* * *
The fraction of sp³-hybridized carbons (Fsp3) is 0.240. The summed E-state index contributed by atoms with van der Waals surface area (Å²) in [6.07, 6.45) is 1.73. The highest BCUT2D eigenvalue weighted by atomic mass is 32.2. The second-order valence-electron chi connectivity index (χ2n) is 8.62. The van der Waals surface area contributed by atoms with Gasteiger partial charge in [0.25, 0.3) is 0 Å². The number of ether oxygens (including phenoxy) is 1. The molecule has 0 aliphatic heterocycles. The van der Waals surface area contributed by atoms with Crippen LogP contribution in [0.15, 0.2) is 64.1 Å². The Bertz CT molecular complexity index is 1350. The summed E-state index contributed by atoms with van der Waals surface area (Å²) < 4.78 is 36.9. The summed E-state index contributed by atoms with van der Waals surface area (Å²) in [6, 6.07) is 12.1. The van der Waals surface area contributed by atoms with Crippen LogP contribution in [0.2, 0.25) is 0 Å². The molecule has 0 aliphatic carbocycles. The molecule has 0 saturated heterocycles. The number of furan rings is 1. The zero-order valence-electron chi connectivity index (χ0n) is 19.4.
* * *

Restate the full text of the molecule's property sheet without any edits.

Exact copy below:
The fraction of sp³-hybridized carbons (Fsp3) is 0.240. The summed E-state index contributed by atoms with van der Waals surface area (Å²) in [6.07, 6.45) is 1.73. The highest BCUT2D eigenvalue weighted by atomic mass is 32.2. The second-order valence-electron chi connectivity index (χ2n) is 8.62. The van der Waals surface area contributed by atoms with Gasteiger partial charge in [0.25, 0.3) is 0 Å². The number of ether oxygens (including phenoxy) is 1. The molecule has 0 aliphatic heterocycles. The van der Waals surface area contributed by atoms with Crippen LogP contribution in [0.15, 0.2) is 64.1 Å². The Bertz CT molecular complexity index is 1350. The summed E-state index contributed by atoms with van der Waals surface area (Å²) < 4.78 is 36.9. The summed E-state index contributed by atoms with van der Waals surface area (Å²) in [6, 6.07) is 12.1. The van der Waals surface area contributed by atoms with Crippen LogP contribution in [0.2, 0.25) is 0 Å². The molecule has 0 aliphatic carbocycles. The molecule has 0 saturated heterocycles. The number of furan rings is 1. The zero-order valence-electron chi connectivity index (χ0n) is 19.4.